"Fortnite is the Light of My Day"

by Oliver Colaw

Almost all of the teenagers in Ouray know about the popular third-person shooter game Fortnite. It has affected all of their lives whether they like it or not. My question is how much does it really change their personalities and are the changes beneficial or harmful for them? Fortnite has multiple features, including a creative mode that allows the players to build their own worlds and structures, a voice chat, text chat, and thousands of different game modes, with the main being Battle Royal. This was the original multiplayer game mode and remains the most popular among players.

Freshman Keaton Nelson said that “Fortnite has extremely helped my social skills,” because he can play “1v1” maps, in which he can talk to kids his age and participate in friendly trash talk. He thinks his online activity translated over into the real world and helps him socially today in contexts like FBLA (Future Business Leaders of America).

Freshman Cavan Pasek agrees and said that not only did Fortnite help his social skills, it also helped his typing and creativity. Cavan mentioned that he “learned how to type on a lot of different games,” including chat on Fortnite. He says that his creativity was boosted as well. “The creative mode in Fortnite is the light of my day,” he claimed. In this mode, players build worlds and visit each other’s created worlds. Recently, he said, Fortnite released an updated version of the creative mode which allowed even more customization, including animation of characters and graphic editing.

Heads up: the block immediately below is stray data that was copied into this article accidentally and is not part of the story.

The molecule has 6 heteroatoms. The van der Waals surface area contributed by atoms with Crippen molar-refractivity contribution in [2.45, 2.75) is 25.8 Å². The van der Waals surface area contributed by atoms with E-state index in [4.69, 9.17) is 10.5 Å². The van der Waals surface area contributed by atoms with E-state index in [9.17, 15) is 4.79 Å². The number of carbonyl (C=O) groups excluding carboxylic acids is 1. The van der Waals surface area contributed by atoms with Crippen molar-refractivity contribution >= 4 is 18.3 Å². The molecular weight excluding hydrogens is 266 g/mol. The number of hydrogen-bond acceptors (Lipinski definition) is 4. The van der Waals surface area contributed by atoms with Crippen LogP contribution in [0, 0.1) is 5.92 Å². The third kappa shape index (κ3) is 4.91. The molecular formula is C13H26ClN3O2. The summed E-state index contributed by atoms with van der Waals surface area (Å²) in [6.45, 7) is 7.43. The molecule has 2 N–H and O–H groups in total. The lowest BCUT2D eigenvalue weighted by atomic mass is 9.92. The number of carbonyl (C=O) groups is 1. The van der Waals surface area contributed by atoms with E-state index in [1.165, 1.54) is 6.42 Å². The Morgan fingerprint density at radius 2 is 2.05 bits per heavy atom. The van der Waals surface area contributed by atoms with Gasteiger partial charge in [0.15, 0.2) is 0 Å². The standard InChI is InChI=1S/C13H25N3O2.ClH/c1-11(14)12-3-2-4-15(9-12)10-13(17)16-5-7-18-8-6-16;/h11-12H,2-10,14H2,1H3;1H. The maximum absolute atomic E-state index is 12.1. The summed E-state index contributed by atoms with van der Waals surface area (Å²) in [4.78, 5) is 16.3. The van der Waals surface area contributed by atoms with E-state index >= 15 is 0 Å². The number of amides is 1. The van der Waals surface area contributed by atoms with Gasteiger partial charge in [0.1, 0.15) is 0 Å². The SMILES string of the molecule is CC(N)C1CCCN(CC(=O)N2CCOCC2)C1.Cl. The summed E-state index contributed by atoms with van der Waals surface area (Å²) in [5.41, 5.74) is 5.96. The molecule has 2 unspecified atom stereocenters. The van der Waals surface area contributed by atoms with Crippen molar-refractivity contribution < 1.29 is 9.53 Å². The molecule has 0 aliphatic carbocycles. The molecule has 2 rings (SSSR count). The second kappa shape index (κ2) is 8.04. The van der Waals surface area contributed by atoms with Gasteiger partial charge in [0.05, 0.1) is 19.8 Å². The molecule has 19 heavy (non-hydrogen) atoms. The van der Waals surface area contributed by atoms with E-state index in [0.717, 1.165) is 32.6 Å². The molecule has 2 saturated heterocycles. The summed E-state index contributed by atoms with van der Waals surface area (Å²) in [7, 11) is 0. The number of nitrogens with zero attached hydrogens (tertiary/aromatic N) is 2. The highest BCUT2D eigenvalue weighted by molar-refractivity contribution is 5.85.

Both Cavan and Keaton enjoy jokes they learn on Fortnite or make about it. However, Nancy Colaw said that both of her children, avid players, have not been influenced. As one of them, I disagree. I know that I have learned various jokes online and often make jokes about the game with my friends. However, I do agree that my younger brother has not been influenced as much.

My mom agrees that Fortnite can be beneficial socially because “they play with their friends from school.” But she thinks overall it is a bad game. She says that her children “spend way more time in their rooms on the PlayStation than they spend downstairs hanging out with family.” She feels that it would be more beneficial for kids to be having conversations in person so they can read facial expressions and make eye contact. 

Studies from multiple different agencies including the World Health Organization and the American Physiological Association all agree that video gaming can be addictive. Studies even show that people excessively playing video games suffer from poorer mental health, impulse control, emotional problems, and ADHD symptoms.

Still, many teenagers think that Fortnite is beneficial for them. Teens need to take a look at their own behavior and tendencies so they can understand how video games are affecting them and balance the negatives like mental health with the positives like creativity. Certainly my friends and I don’t want to give up gaming: “Fortnite just inspires me so much for so many things,” said Cavan.